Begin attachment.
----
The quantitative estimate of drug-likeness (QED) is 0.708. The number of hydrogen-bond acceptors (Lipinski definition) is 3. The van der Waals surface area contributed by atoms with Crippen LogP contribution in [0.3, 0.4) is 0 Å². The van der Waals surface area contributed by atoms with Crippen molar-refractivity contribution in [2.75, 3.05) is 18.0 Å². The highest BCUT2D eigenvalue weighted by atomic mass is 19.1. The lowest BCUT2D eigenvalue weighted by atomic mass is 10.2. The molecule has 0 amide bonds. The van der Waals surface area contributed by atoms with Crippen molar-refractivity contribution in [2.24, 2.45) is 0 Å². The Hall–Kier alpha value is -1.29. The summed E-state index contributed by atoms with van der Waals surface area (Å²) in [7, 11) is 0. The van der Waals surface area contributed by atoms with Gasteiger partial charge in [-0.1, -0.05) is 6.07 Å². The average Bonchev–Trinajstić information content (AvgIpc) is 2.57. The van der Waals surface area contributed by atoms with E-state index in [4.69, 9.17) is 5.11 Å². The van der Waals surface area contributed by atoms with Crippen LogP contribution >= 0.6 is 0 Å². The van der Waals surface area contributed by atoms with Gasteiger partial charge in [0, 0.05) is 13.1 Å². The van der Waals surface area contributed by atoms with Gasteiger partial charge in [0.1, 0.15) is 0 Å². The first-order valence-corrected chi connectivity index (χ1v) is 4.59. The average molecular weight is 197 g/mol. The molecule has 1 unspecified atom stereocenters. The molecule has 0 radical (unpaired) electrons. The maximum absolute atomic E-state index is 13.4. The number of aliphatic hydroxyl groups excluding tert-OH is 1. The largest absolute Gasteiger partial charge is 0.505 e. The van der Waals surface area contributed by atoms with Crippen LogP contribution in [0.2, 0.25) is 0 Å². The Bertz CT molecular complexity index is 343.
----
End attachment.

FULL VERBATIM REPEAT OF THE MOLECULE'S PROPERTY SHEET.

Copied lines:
The quantitative estimate of drug-likeness (QED) is 0.708. The number of hydrogen-bond acceptors (Lipinski definition) is 3. The van der Waals surface area contributed by atoms with Crippen LogP contribution in [0.3, 0.4) is 0 Å². The van der Waals surface area contributed by atoms with Crippen molar-refractivity contribution in [2.75, 3.05) is 18.0 Å². The highest BCUT2D eigenvalue weighted by atomic mass is 19.1. The lowest BCUT2D eigenvalue weighted by atomic mass is 10.2. The molecule has 0 amide bonds. The van der Waals surface area contributed by atoms with Crippen molar-refractivity contribution in [2.24, 2.45) is 0 Å². The Hall–Kier alpha value is -1.29. The summed E-state index contributed by atoms with van der Waals surface area (Å²) in [7, 11) is 0. The van der Waals surface area contributed by atoms with Gasteiger partial charge in [-0.1, -0.05) is 6.07 Å². The average Bonchev–Trinajstić information content (AvgIpc) is 2.57. The van der Waals surface area contributed by atoms with E-state index in [4.69, 9.17) is 5.11 Å². The van der Waals surface area contributed by atoms with Crippen LogP contribution >= 0.6 is 0 Å². The van der Waals surface area contributed by atoms with Gasteiger partial charge in [0, 0.05) is 13.1 Å². The van der Waals surface area contributed by atoms with Gasteiger partial charge in [0.1, 0.15) is 0 Å². The first-order valence-corrected chi connectivity index (χ1v) is 4.59. The average molecular weight is 197 g/mol. The molecule has 1 unspecified atom stereocenters. The molecule has 0 radical (unpaired) electrons. The maximum absolute atomic E-state index is 13.4. The number of aliphatic hydroxyl groups excluding tert-OH is 1. The largest absolute Gasteiger partial charge is 0.505 e. The van der Waals surface area contributed by atoms with Crippen LogP contribution in [0.2, 0.25) is 0 Å². The Bertz CT molecular complexity index is 343.